We live in a fast-paced world with constantly competing stimuli, so pausing to notice a single sense takes practice. Your children may need some guidance as to which senses to hone in on at specific times.

Sensory Walk Examples

Encourage kids to close their eyes when listening so that they aren’t distracted by what they see. Offer sips of water in between nibbles of berries and edible leaves from a garden so that the unique flavors of each treat are able to stand out and be noticed. Take breaths through your mouths to test whether or not you can taste the salt in the air near the ocean or the earthiness of a mossy, muddy forest floor. Compare textures so that the smoothness of the river rocks is more noticeable after running your hands over rough tree bark. Call attention to the difference of temperature in the shade of a tree versus the temperature directly under the sun.

Sensory walks can be as informal or structured as you desire. Some treks may just be for clearing the mind and creating opportunities for conversation, while others can be accompanied by notebooks for jotting down notes, sensations, comparing and contrasting, observing specific species, or drawing from later.

Children can make tallies of the number of red birds they see or how many different types of trees they walk past. Teenagers can strengthen their verbal skills by working to use as many synonyms as possible for the taste of honeysuckle or the smell of a recent campfire.

You may assign a paper or art project that asks your child to summarize their experience, a graph or chart that makes note of the different wildlife, a homemade map, a recipe using found edibles, or any other project that uses experiences and notes gathered from your sensory walk.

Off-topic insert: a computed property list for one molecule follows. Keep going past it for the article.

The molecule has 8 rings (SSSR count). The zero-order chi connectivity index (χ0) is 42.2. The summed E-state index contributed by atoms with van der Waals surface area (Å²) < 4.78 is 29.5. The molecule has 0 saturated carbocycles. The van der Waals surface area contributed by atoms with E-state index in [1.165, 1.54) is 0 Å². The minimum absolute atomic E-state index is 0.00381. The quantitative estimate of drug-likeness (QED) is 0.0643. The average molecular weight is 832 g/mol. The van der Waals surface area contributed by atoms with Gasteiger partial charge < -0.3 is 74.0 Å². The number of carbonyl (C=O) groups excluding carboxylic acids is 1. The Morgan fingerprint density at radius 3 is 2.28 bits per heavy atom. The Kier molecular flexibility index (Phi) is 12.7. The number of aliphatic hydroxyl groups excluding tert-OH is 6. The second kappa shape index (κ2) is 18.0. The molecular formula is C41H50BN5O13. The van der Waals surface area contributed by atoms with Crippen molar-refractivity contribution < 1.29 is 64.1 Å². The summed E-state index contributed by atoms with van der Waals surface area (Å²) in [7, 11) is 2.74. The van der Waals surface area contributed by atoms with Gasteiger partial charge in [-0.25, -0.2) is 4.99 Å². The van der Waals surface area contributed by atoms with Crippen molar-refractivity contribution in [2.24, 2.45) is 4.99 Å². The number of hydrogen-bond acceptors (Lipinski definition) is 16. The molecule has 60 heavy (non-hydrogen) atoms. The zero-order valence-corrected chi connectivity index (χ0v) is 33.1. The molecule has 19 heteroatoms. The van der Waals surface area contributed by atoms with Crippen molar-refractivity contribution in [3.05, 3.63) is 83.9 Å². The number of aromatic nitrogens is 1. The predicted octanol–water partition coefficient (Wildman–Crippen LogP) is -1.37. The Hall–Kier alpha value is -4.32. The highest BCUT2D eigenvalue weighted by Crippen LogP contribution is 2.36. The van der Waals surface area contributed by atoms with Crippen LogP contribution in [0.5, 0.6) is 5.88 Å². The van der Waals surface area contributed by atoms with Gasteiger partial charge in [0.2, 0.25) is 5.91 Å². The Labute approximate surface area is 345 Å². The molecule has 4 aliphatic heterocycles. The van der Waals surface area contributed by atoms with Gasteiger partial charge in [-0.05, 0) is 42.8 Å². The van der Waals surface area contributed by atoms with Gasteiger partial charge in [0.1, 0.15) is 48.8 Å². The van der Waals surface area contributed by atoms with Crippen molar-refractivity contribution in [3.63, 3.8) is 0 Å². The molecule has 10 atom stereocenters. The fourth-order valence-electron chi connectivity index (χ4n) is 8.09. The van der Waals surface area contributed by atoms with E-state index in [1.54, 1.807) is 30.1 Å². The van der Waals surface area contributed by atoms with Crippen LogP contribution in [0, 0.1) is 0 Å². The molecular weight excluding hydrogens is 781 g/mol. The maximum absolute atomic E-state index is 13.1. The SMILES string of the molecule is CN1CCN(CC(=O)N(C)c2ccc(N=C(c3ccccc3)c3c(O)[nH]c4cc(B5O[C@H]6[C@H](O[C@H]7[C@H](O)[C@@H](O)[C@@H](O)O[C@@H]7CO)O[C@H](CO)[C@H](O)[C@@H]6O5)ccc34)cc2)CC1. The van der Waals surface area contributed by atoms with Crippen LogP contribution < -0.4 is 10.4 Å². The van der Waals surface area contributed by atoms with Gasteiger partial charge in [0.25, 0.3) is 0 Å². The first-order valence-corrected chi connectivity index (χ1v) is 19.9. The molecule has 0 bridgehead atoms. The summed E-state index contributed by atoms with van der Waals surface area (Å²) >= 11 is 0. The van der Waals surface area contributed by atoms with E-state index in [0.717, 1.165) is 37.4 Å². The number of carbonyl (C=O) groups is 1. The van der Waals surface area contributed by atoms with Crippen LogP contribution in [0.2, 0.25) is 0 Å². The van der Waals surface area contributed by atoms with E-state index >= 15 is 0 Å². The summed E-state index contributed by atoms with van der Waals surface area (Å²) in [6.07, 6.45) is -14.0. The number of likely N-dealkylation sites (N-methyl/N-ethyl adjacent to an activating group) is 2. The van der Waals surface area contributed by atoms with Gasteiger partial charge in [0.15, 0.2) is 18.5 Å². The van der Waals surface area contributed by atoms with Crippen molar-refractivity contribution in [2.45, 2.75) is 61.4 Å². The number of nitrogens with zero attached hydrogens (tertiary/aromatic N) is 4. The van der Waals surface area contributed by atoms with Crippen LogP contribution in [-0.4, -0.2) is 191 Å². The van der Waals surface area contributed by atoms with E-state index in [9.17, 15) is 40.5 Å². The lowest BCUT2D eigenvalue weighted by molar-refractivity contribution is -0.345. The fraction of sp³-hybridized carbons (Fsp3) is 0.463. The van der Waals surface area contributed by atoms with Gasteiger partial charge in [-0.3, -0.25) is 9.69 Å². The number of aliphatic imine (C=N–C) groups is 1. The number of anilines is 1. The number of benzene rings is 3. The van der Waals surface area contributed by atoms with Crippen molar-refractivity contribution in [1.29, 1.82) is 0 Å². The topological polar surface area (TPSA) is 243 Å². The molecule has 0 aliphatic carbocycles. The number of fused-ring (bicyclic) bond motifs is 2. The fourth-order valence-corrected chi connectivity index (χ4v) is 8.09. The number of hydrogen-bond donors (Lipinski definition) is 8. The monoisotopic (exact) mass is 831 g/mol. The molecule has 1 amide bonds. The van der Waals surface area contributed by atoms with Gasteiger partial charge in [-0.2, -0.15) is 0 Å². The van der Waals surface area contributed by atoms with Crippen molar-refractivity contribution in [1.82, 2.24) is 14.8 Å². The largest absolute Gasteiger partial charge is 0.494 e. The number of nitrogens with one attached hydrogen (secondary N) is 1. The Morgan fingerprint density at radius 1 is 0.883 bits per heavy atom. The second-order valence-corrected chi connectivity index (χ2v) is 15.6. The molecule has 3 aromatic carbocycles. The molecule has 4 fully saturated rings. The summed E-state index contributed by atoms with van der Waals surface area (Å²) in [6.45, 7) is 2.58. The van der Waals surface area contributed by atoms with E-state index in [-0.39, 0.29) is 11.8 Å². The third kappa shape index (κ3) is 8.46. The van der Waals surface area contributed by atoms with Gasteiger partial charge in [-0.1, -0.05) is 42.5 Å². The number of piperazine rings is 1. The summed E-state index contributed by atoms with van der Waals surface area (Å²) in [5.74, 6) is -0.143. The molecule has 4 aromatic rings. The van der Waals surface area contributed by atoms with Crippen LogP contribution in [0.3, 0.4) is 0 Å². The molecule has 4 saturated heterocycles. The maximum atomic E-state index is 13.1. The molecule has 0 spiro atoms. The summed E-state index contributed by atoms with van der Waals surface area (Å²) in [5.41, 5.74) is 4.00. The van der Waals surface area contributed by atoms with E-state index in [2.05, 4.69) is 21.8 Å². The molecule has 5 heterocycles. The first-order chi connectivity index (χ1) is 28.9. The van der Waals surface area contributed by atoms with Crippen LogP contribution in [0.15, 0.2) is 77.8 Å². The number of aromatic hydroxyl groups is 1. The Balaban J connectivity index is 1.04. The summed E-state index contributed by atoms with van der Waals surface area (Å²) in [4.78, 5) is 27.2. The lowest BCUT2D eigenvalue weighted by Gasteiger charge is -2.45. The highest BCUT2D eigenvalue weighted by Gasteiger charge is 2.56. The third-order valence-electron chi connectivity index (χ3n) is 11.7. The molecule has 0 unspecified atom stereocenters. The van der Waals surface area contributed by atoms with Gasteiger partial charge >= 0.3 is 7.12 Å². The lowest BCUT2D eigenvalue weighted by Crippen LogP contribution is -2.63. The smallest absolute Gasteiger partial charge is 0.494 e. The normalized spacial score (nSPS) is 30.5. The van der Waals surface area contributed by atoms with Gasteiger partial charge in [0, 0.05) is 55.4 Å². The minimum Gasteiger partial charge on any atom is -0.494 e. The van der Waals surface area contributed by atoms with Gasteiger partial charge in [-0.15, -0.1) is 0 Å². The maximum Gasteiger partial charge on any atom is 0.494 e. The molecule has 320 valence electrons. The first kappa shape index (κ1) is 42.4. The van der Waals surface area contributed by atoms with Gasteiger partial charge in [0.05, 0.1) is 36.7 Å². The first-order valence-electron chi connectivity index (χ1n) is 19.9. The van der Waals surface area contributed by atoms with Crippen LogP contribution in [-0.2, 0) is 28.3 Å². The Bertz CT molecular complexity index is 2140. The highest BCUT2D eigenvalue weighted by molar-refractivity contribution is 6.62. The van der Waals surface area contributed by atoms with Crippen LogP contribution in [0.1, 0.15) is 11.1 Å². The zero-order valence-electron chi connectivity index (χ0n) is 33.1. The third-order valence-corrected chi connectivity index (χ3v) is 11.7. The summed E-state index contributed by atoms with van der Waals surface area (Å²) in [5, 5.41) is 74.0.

Or you can just enjoy yourselves!

A sensory walk is a fantastic opportunity to communicate with your children, as well. Activities that encourage children to share and describe their experiences are practice not only in language but in finding their own unique voice.

Point out how one scent may be appealing to one child and appalling to another as a way to demonstrate differing perspectives. Ask what memories are triggered by the sounds of your walk. Listen to what your children have to say when they describe their surroundings. Ask questions that allow for more than one-word answers. Listen as your kids learn to describe their thoughts and feelings in a format that doesn’t have any wrong answers.

No Sweat Nature Study LIVE

Sensory walks are a perfect way to break up a slow or rough day. Children learn not only to take note of their surroundings, but also how to express themselves, compare and contrast, appreciate differing viewpoints, and look a little deeper than a fleeting glance.

When taught how to use their senses in an active way, children are given an appreciation for what surrounds them. Anxious kids are able to practice focusing on another sense when overwhelmed by their minds. Wiggly kids are able to explore one location in numerous ways. Shy kids are encouraged to share. And parents get front row tickets to their children rediscovering the world over and over.